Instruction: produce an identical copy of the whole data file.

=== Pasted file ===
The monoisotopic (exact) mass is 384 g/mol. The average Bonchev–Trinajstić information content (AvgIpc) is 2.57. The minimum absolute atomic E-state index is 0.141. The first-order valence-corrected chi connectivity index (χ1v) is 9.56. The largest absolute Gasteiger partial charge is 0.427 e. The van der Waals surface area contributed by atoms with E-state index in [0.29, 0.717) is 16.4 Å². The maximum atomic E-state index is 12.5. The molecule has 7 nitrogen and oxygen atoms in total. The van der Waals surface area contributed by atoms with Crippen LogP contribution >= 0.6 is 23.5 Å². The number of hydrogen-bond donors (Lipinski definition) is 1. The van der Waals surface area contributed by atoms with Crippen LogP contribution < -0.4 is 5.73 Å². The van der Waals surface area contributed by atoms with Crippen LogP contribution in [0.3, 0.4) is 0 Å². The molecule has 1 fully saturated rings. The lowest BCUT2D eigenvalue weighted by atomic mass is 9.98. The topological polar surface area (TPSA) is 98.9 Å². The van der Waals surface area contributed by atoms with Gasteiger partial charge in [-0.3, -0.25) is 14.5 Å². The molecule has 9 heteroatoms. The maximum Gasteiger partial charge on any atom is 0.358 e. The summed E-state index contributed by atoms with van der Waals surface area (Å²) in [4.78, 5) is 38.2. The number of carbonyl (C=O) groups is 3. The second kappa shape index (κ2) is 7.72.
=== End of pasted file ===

The monoisotopic (exact) mass is 384 g/mol. The average Bonchev–Trinajstić information content (AvgIpc) is 2.57. The minimum absolute atomic E-state index is 0.141. The first-order valence-corrected chi connectivity index (χ1v) is 9.56. The largest absolute Gasteiger partial charge is 0.427 e. The van der Waals surface area contributed by atoms with E-state index in [0.29, 0.717) is 16.4 Å². The maximum atomic E-state index is 12.5. The molecule has 7 nitrogen and oxygen atoms in total. The van der Waals surface area contributed by atoms with Crippen LogP contribution >= 0.6 is 23.5 Å². The number of hydrogen-bond donors (Lipinski definition) is 1. The van der Waals surface area contributed by atoms with Crippen LogP contribution < -0.4 is 5.73 Å². The van der Waals surface area contributed by atoms with Crippen LogP contribution in [0.3, 0.4) is 0 Å². The molecule has 1 fully saturated rings. The lowest BCUT2D eigenvalue weighted by atomic mass is 9.98. The topological polar surface area (TPSA) is 98.9 Å². The van der Waals surface area contributed by atoms with Gasteiger partial charge in [-0.3, -0.25) is 14.5 Å². The molecule has 9 heteroatoms. The maximum Gasteiger partial charge on any atom is 0.358 e. The summed E-state index contributed by atoms with van der Waals surface area (Å²) in [4.78, 5) is 38.2. The number of carbonyl (C=O) groups is 3. The second kappa shape index (κ2) is 7.72.